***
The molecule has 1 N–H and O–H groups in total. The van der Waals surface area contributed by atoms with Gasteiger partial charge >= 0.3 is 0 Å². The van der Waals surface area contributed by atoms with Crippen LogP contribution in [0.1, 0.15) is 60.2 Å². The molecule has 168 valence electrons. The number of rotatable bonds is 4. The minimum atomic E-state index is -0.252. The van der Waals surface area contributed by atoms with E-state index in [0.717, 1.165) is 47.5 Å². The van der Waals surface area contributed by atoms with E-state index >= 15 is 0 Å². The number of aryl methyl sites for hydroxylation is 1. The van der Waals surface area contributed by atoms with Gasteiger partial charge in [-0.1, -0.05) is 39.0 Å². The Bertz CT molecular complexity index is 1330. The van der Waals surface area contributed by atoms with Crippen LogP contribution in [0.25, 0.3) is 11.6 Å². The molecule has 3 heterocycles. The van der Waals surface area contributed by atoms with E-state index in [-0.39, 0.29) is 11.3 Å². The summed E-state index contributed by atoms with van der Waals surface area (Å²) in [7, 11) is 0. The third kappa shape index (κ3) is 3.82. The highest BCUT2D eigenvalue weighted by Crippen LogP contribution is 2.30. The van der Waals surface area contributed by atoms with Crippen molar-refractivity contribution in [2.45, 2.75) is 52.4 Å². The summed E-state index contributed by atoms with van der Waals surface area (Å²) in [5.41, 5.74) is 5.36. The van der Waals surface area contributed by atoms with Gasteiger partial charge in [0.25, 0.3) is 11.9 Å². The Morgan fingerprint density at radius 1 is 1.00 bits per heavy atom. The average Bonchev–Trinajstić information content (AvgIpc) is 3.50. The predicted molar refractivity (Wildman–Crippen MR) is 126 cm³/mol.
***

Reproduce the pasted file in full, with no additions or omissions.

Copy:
The molecule has 1 N–H and O–H groups in total. The van der Waals surface area contributed by atoms with Gasteiger partial charge >= 0.3 is 0 Å². The van der Waals surface area contributed by atoms with Crippen LogP contribution in [0.1, 0.15) is 60.2 Å². The molecule has 168 valence electrons. The number of rotatable bonds is 4. The minimum atomic E-state index is -0.252. The van der Waals surface area contributed by atoms with E-state index in [0.717, 1.165) is 47.5 Å². The van der Waals surface area contributed by atoms with E-state index >= 15 is 0 Å². The number of aryl methyl sites for hydroxylation is 1. The van der Waals surface area contributed by atoms with Gasteiger partial charge in [-0.1, -0.05) is 39.0 Å². The Bertz CT molecular complexity index is 1330. The van der Waals surface area contributed by atoms with Crippen LogP contribution in [0.25, 0.3) is 11.6 Å². The molecule has 3 heterocycles. The van der Waals surface area contributed by atoms with E-state index in [-0.39, 0.29) is 11.3 Å². The summed E-state index contributed by atoms with van der Waals surface area (Å²) in [7, 11) is 0. The third kappa shape index (κ3) is 3.82. The highest BCUT2D eigenvalue weighted by Crippen LogP contribution is 2.30. The van der Waals surface area contributed by atoms with Crippen molar-refractivity contribution in [2.45, 2.75) is 52.4 Å². The summed E-state index contributed by atoms with van der Waals surface area (Å²) in [5.41, 5.74) is 5.36. The van der Waals surface area contributed by atoms with Gasteiger partial charge in [0.25, 0.3) is 11.9 Å². The Morgan fingerprint density at radius 1 is 1.00 bits per heavy atom. The average Bonchev–Trinajstić information content (AvgIpc) is 3.50. The predicted molar refractivity (Wildman–Crippen MR) is 126 cm³/mol.